Texas family loses land to US government for border wall

National

RIO GRANDE VALLEY, Texas (KVEO) — A family that has been in Mission, Texas, for generations found out this week that their two-year-long dispute has ended with them losing more than six acres of land to the United States government.  

The Cavazos family, who said their family origins began over 100 years ago in the Mission area, said they saw their land rights handed over Tuesday after a ruling from a federal judge

“This President promised not one more foot of wall or land forfeiture, and look what happened … land forfeiture,” said Reynaldo Anzaldua, a member of the Cavazos family. “What’s coming next? A wall?” 

According to the ruling, the U.S. said the reason the property was taken was “to construct, install, operate, and maintain roads, fencing, vehicle barriers, security lighting, cameras, sensors, and related structures designed to help secure the United States/Mexico border within the State of Texas.”

The ruling also said the U.S. paid $347,887 in compensation for the land.

The family’s land sits on the Rio Grande where multiple tenants who rent the property can look across to Mexico. Anzaldua said they were hoping the end of the Trump administration would also mean the end of border wall construction.  

“Surprise, surprise. A federal judge just forfeited six-and-a-half acres of the Cavazos property,” said Anzaldua. 

The exact amount of land being forfeited is 6.584 acres, which includes an area where a barn sits at the entrance to the property. Jose “Fred” Cavazos, the landowner, is 71 years old and disabled but says the government is putting it on him to clear the land.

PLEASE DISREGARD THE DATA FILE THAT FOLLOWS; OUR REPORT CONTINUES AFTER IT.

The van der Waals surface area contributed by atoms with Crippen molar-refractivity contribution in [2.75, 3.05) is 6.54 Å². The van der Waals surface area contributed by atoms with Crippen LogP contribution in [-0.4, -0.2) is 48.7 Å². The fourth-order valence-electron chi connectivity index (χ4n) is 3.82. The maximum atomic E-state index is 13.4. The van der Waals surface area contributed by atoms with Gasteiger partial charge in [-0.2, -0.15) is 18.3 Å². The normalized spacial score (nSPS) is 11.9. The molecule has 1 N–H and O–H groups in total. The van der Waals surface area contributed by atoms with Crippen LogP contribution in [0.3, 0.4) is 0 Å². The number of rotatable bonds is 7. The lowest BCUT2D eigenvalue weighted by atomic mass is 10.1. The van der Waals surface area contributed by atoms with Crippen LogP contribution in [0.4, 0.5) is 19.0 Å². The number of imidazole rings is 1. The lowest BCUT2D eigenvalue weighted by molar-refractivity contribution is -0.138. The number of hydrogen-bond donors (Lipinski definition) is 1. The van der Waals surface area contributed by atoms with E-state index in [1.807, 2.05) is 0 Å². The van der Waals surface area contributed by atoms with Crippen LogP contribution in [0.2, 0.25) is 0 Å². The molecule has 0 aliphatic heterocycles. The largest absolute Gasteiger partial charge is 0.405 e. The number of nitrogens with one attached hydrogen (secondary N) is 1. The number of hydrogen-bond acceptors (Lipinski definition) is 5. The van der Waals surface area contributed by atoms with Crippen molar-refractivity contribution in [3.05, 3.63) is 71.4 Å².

“I’m going to be left alone to take that barn down,” said Cavazos.  

Another issue is that Cavazos makes part of his living from renting land to tenants, and the family worries that they will not be able to enter the property anymore.  

Reynaldo Anzaldua (right), Jose ‘Frank’ Cavazos (left). (Credit: KVEO)

“Are these tenants going to be able to get into this property,” asked Anzaldua.  

The Texas Civil Rights Project has represented the family since the beginning of their trials and says there has been no transparency from the government.  

“I think immediate transparency would be really nice,” said community outreach coordinator, Roberto Lopez. “Are they going to continue with construction or are they not? It’s really that simple.” 

Lopez also said the wall is built on a levy that is supposed to protect the area from hurricane flooding, posing a threat to the environment.

“We want people to know that the Biden administration promised to no confiscate their land and that just happened, so my role is to make sure that the administration knows we are going to hold them to the fire to keep their promise,” he said.

Biden’s moratorium on border wall construction ended on March 21, but the secretary of the Department of Homeland Security, Alejandro Mayorkas, has talked about “filling the gaps” in the unfinished border wall.  

“The Cavazos family property is one of those gaps,” said Lopez. “And then right here to the east, right behind me, is construction that was taking place right before the Biden administration pause.” 

Five months ago, there was no border wall on the east side of the levy in front of the Cavazos’s property, but now there is. 

According to the TCRP, there are 140 families in South Texas that are facing potential land condemnation, but the Cavazos said it is more than just land to them. It’s their home.  

“I’ve been here all my life — 71 years. I was born here in Mission, and I was raised here. Our father taught us how to fish here,” said Cavazos.  “We’re trying to fight it, but it’s going to be hard.” 

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